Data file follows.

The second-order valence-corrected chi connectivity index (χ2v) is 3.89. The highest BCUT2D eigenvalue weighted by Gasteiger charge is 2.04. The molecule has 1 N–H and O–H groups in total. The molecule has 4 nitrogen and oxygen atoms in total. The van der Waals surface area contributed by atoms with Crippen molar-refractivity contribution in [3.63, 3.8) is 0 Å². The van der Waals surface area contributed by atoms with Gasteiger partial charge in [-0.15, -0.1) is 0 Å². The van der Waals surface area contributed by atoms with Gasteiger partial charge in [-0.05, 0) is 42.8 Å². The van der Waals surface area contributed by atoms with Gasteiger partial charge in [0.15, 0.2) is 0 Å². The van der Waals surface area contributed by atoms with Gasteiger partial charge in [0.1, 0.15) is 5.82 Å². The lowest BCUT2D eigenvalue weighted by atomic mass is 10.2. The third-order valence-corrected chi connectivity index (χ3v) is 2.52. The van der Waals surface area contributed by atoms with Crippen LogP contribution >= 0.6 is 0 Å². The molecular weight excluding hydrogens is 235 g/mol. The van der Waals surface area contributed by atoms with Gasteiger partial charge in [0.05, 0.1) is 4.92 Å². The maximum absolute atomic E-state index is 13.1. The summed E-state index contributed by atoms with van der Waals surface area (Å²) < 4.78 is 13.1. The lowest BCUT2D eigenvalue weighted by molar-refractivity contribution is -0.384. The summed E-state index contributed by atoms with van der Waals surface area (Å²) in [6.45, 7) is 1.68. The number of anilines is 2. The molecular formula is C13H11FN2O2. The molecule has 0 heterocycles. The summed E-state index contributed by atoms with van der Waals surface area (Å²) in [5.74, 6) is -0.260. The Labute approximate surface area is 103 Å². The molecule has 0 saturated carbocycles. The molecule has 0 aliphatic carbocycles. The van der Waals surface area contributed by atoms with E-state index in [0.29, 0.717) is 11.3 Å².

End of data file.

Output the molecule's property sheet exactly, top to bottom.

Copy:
The second-order valence-corrected chi connectivity index (χ2v) is 3.89. The highest BCUT2D eigenvalue weighted by Gasteiger charge is 2.04. The molecule has 1 N–H and O–H groups in total. The molecule has 4 nitrogen and oxygen atoms in total. The van der Waals surface area contributed by atoms with Crippen molar-refractivity contribution in [3.63, 3.8) is 0 Å². The van der Waals surface area contributed by atoms with Gasteiger partial charge in [-0.15, -0.1) is 0 Å². The van der Waals surface area contributed by atoms with Gasteiger partial charge in [-0.05, 0) is 42.8 Å². The van der Waals surface area contributed by atoms with Gasteiger partial charge in [0.15, 0.2) is 0 Å². The van der Waals surface area contributed by atoms with Gasteiger partial charge in [0.1, 0.15) is 5.82 Å². The lowest BCUT2D eigenvalue weighted by atomic mass is 10.2. The third-order valence-corrected chi connectivity index (χ3v) is 2.52. The van der Waals surface area contributed by atoms with Crippen LogP contribution >= 0.6 is 0 Å². The molecular weight excluding hydrogens is 235 g/mol. The van der Waals surface area contributed by atoms with Gasteiger partial charge in [0.05, 0.1) is 4.92 Å². The maximum absolute atomic E-state index is 13.1. The summed E-state index contributed by atoms with van der Waals surface area (Å²) < 4.78 is 13.1. The lowest BCUT2D eigenvalue weighted by molar-refractivity contribution is -0.384. The summed E-state index contributed by atoms with van der Waals surface area (Å²) in [6.45, 7) is 1.68. The number of anilines is 2. The molecular formula is C13H11FN2O2. The molecule has 0 heterocycles. The summed E-state index contributed by atoms with van der Waals surface area (Å²) in [5.74, 6) is -0.260. The Labute approximate surface area is 103 Å². The molecule has 0 saturated carbocycles. The molecule has 0 aliphatic carbocycles. The van der Waals surface area contributed by atoms with E-state index in [0.29, 0.717) is 11.3 Å².